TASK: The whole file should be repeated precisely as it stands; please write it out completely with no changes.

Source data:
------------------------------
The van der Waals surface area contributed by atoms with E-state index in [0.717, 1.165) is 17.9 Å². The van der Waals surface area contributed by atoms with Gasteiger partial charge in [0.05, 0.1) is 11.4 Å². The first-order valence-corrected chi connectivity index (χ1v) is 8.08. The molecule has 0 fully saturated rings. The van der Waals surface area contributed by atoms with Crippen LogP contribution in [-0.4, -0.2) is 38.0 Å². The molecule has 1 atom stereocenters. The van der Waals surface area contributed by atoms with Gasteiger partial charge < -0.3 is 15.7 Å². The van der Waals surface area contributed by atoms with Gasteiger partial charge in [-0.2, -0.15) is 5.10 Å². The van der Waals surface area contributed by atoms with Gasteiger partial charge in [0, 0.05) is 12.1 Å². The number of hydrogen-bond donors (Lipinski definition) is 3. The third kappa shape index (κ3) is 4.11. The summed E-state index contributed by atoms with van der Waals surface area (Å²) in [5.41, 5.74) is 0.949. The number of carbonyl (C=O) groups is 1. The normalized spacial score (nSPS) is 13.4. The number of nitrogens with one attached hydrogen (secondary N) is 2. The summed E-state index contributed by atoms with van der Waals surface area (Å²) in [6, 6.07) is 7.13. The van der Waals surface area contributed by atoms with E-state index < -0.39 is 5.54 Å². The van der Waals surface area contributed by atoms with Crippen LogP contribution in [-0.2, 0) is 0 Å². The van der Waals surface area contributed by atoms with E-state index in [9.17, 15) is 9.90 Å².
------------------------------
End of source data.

The van der Waals surface area contributed by atoms with E-state index in [0.717, 1.165) is 17.9 Å². The van der Waals surface area contributed by atoms with Gasteiger partial charge in [0.05, 0.1) is 11.4 Å². The first-order valence-corrected chi connectivity index (χ1v) is 8.08. The molecule has 0 fully saturated rings. The van der Waals surface area contributed by atoms with Crippen LogP contribution in [-0.4, -0.2) is 38.0 Å². The molecule has 1 atom stereocenters. The van der Waals surface area contributed by atoms with Gasteiger partial charge < -0.3 is 15.7 Å². The van der Waals surface area contributed by atoms with Gasteiger partial charge in [-0.2, -0.15) is 5.10 Å². The van der Waals surface area contributed by atoms with Gasteiger partial charge in [0, 0.05) is 12.1 Å². The number of hydrogen-bond donors (Lipinski definition) is 3. The third kappa shape index (κ3) is 4.11. The summed E-state index contributed by atoms with van der Waals surface area (Å²) in [5.41, 5.74) is 0.949. The number of carbonyl (C=O) groups is 1. The normalized spacial score (nSPS) is 13.4. The number of nitrogens with one attached hydrogen (secondary N) is 2. The summed E-state index contributed by atoms with van der Waals surface area (Å²) in [6, 6.07) is 7.13. The van der Waals surface area contributed by atoms with E-state index < -0.39 is 5.54 Å². The van der Waals surface area contributed by atoms with Crippen LogP contribution in [-0.2, 0) is 0 Å². The van der Waals surface area contributed by atoms with E-state index in [9.17, 15) is 9.90 Å².